- Heart conditions, such as heart failure, coronary artery disease or cardiomyopathies
- Solid organ transplantation
- Obesity and severe obesity (body mass index of 30 kg/m2 or higher)
- Sickle cell disease
- Type 2 diabetes mellitus
If you think you have a condition that would qualify you, double-check with your doctor.
There is definitely not enough vaccine right now to get everyone in phase 1A and 1B a shot; that will take weeks or months.
If you’re not in those first two priority groups, expect to wait until spring before you are eligible.
What about long-term care facilities?
Those facilities are being served by a dedicated program run by the federal government under a contract with some big chain pharmacies. That’s just starting to get going.
Lubbock facilities have started vaccinating residents.
How does someone go about actually getting a vaccine right now?
First, you have to qualify. That means you’re either in the 1A or 1B group. There are a few options in Lubbock.
The Lubbock Health Department expects to be able to open more clinics at the Civic Center soon. Once more vaccine supply is available, they hope to have the clinic open several days a week and plan to offer after-hours and possibly weekend appointments.
To sign up for an appointment through the city, visit mylubbock.info/covid19vaccine or call 806-775-2933.
Citizens can also call their doctor or pharmacy to check availability.
I got an appointment. What can I expect?
First - congratulations!
If it's through the health department, arrive no more than 15 minutes before your set time. You'll fill out a form and wait your turn. You'll get your shot. Then, you'll hang out for a few minutes to make sure there are no immediate physical reactions.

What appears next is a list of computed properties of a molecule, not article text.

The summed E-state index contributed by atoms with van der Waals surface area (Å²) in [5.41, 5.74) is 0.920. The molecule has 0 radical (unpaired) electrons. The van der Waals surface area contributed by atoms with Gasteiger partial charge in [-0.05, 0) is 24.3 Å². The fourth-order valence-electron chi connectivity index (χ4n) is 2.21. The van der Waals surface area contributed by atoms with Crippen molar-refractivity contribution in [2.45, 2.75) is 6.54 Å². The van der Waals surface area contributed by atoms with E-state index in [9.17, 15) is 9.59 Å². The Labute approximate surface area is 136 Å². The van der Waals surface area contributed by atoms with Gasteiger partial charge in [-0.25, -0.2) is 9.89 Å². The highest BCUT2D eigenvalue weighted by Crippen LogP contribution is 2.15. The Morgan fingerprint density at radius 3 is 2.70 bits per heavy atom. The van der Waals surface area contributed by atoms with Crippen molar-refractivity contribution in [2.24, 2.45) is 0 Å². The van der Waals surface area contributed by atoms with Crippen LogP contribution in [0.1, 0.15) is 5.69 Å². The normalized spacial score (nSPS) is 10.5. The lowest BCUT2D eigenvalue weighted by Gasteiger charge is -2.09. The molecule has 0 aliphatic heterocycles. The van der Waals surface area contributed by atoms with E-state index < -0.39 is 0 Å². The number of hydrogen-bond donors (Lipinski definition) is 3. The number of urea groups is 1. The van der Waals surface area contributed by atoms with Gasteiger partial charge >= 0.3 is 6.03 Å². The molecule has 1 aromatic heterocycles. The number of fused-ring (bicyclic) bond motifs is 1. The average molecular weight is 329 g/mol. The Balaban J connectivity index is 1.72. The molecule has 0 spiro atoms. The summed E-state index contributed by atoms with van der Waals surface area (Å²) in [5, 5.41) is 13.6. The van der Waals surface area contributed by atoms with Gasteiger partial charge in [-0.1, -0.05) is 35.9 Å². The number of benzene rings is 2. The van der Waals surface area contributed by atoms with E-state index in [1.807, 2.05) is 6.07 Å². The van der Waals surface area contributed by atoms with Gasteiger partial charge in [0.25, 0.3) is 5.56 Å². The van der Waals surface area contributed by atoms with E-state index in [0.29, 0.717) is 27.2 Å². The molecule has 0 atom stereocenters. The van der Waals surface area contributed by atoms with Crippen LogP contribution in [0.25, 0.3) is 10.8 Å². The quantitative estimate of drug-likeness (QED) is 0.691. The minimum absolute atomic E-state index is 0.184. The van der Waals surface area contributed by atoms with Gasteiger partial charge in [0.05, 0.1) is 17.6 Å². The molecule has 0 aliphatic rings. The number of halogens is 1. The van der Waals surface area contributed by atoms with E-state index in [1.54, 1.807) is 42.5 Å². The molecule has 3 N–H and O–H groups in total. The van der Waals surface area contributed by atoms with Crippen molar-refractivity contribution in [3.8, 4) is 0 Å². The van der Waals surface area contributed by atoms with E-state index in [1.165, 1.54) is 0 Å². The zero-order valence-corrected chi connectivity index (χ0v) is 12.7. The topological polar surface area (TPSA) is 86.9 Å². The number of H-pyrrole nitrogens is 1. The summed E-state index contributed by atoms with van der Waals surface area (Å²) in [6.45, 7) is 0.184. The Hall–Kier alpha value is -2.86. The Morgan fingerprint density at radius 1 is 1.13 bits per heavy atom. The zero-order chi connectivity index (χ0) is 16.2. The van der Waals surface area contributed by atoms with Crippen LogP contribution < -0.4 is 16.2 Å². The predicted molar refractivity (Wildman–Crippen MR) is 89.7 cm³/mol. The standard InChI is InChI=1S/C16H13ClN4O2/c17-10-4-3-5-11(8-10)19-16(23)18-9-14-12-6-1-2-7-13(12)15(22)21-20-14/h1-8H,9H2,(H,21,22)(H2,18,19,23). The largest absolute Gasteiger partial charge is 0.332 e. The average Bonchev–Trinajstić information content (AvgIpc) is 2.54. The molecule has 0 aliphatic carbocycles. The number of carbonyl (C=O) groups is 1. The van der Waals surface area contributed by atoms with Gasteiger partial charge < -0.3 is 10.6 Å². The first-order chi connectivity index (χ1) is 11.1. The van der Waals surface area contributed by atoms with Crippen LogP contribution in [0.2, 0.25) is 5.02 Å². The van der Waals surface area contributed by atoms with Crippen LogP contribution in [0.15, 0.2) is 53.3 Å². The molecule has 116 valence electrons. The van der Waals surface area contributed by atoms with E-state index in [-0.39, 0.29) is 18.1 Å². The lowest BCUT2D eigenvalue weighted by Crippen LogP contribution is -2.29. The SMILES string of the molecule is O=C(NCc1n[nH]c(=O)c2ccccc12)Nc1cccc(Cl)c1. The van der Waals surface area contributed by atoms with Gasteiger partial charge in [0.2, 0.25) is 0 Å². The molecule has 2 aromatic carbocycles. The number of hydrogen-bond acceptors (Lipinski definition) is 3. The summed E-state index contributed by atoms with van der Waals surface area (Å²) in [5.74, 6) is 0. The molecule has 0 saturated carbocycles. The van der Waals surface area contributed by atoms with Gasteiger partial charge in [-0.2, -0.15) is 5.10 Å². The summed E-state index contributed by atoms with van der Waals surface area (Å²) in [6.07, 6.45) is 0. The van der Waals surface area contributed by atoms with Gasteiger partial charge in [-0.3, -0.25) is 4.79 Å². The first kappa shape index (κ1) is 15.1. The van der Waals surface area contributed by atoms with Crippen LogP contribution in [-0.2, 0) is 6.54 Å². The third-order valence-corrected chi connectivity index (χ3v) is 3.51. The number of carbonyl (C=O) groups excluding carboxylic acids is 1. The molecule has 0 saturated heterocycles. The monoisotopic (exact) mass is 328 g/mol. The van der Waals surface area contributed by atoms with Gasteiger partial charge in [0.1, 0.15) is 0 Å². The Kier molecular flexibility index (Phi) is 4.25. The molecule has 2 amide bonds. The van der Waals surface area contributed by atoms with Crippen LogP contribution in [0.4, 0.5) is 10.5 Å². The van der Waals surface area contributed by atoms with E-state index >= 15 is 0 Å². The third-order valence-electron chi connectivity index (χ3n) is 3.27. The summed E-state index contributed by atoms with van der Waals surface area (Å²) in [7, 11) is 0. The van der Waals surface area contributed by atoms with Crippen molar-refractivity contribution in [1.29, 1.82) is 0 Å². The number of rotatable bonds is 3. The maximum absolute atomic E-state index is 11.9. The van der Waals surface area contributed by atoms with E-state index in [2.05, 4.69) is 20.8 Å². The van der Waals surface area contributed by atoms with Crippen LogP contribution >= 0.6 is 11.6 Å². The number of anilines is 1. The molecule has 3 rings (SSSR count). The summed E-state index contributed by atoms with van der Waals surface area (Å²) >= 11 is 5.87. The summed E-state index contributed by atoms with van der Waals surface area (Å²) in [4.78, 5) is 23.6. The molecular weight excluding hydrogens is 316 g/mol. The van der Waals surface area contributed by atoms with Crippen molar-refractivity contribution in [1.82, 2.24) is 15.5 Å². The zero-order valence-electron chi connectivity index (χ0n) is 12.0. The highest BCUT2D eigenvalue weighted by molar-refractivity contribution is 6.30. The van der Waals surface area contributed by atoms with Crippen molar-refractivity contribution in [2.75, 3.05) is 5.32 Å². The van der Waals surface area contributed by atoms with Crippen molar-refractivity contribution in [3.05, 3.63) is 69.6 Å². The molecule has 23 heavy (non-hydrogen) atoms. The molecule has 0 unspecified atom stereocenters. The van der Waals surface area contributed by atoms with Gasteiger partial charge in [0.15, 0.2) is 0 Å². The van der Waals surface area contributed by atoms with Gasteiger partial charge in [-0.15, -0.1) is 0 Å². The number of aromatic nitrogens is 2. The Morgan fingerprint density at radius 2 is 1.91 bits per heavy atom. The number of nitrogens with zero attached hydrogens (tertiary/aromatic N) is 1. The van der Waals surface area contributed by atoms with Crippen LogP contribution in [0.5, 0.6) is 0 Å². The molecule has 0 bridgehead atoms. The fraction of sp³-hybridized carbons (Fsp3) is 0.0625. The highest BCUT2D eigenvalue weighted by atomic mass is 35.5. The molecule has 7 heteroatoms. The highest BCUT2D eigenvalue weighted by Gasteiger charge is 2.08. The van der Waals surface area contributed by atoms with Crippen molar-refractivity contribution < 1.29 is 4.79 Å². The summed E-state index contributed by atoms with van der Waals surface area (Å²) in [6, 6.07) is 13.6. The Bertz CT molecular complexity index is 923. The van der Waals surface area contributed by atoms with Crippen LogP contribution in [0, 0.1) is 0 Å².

Most people have reported being through in 30 minutes to an hour.
What do I need to bring to the appointment?
For City of Lubbock appointments, no additional documents or identification are required. Be prepared to fill out a one-page form.
What's the cost?
No matter where you get it, the vaccine is free.
I live in another county. Where can I get the vaccine?
Gov. Greg Abbott announced the state will move towards regional "vaccination hubs," one location where thousands of people will get their shots.
The Health Department's clinic at the Civic Center has been designated as one of these hubs. So, people from surrounding counties can get vaccinated there if they get an appointment.
Also check with your area pharmacies and physicians.
I've had COVID-19. Should I get the vaccine?
Lubbock's Health Authority Dr. Ron Cook recently said at a news conference that people should wait at least 90 days after having COVID-19 before getting vaccinated.
After having COVID-19, your body will have antibodies that will offer some immunity. One thing scientists and physicians are still researching is how long that immunity lasts.
Do I still have to wear a mask after getting vaccinated?
Yes, for now at least. After both your first and second dose, you still need to practice the same prevention measures you have for months. Avoid large crowds, wear a mask and wash your hands frequently.
That'll be the recommendation until more people are vaccinated.
KUT's Matt Largey contributed to this article.